The story itself was really fascinating.  Sure, I had ideas about where it was going, but I wasn’t completely sure.  For one, the original text itself is kind of odd.  It’s not really a single, coherent story as much as a series of short stories all featuring the same heroine.  Alice never really grows or matures throughout the original novels, and the events don’t necessarily impact each other, which is why it’s so easy to pick and choose the characters featured in an adaptation.  But aside from that, there were new elements added, and a few twists I just did not see coming (in a good way) or was flat-out wrong about.  Plus, some elements from the original story were so changed (my personal favorite being the incredible creepiness that was Tweedle Dee and Tweedle Dum)….

I have no complaints about the acting, either.  Scorsone did a very nice job, but Andrew Lee Potts as Hatter completely stole the show for me.  At first I did wonder if the role was intended for Mark Badger, but as it went on it was difficult to see anyone else in that role.  I also really enjoyed Colm Meaney as the King of Hearts – I have the feeling he had some fun with the role.  No one’s acting stood out as bad in any way, which was far more than I was expecting.

There was some cheesiness, some elements that you could see coming from a mile away.  There were a few parts I wasn’t crazy about (the White Knight) and a few plot holes you could probably fall into and wind up in another land yourself.  But overall, this was so much better than what I was expecting that I was willing to overlook it.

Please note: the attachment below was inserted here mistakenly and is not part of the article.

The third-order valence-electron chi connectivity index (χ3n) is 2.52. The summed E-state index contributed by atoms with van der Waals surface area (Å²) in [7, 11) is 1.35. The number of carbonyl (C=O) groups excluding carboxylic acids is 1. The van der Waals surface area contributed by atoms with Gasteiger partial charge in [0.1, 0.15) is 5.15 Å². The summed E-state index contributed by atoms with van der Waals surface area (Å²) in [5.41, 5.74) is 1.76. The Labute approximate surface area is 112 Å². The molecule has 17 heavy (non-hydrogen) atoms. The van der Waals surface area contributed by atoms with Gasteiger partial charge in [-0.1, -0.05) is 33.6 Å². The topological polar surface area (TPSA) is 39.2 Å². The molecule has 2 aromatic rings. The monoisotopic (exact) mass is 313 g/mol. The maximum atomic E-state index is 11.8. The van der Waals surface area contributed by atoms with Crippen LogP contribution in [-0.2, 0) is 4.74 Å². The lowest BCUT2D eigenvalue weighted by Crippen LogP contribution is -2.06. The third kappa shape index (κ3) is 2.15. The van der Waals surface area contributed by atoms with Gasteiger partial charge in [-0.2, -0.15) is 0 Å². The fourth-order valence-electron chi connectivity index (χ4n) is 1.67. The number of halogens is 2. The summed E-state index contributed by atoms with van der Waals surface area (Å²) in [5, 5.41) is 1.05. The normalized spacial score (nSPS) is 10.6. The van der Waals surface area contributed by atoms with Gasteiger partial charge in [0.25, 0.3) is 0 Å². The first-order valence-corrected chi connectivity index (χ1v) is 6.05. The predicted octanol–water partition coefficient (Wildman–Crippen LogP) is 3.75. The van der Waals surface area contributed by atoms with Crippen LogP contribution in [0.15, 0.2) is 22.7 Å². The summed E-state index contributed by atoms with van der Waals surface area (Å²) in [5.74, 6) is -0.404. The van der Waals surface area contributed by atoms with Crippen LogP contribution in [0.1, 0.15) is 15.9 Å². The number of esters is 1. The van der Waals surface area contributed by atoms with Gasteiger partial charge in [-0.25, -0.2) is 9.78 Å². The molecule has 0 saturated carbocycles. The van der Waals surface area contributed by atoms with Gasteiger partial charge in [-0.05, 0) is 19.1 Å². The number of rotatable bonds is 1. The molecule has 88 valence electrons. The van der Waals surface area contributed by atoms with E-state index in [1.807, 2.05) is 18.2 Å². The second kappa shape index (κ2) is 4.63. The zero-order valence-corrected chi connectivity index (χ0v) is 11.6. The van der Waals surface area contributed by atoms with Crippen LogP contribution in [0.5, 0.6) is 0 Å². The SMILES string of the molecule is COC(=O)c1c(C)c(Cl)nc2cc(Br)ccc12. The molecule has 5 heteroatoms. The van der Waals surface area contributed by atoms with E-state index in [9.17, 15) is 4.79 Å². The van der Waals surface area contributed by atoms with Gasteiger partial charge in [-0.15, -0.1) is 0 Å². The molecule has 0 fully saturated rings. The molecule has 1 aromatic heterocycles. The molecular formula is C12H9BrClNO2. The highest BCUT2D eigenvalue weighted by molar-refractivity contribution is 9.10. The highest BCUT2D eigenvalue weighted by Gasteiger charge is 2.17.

If you like Wonderland at all, this is well worth checking out.  And if you missed it, don’t fret.  The Syfy channel will be replaying it constantly until its next miniseries comes out.

“If I just think hard enough, a brilliantly funny caption will come to me.”

Didja Notice?

  • Alice must have watched The DaVinci Code recently.  Sheesh.
  • Agent White’s ponytails.
  • The awful, terrible clubs hats.
  • Cookie jars have many uses
  • The White Knight that says “Ni”?
  • The Queen calls herself “The Most Powerful Woman in the History of Literature.”  Discuss the veracity of this statement.

Groovy Quotes:

Hatter: Does this seem like a kids’ story to you?

If You Liked This Movie, Try:

  • Tim Burton’s Alice in Wonderland
  • Walt Disney’s Alice in Wonderland
  • Nick Willing’s first Alice in Wonderland, the one where Whoopi Goldberg is the Cheshire Cat


  1. Want to see a really messed up interpretation of Alice in Wonderland? A while back I came across this role-playing game called JAGS Wonderland. Described as surreal horror, it is a total mind screw. The concept of Unsanity is enough to give anyone brain lock-up. As a word of warning, you should not do any logic puzzles like Sudoku immediately after reading it, else you might experience a mental reality disconnect.

  2. There’s also the nightmarish and surreal stop-motion classic Alice (1988) – highly recommended viewing.

    American McGee’s Alice was a fun and original game.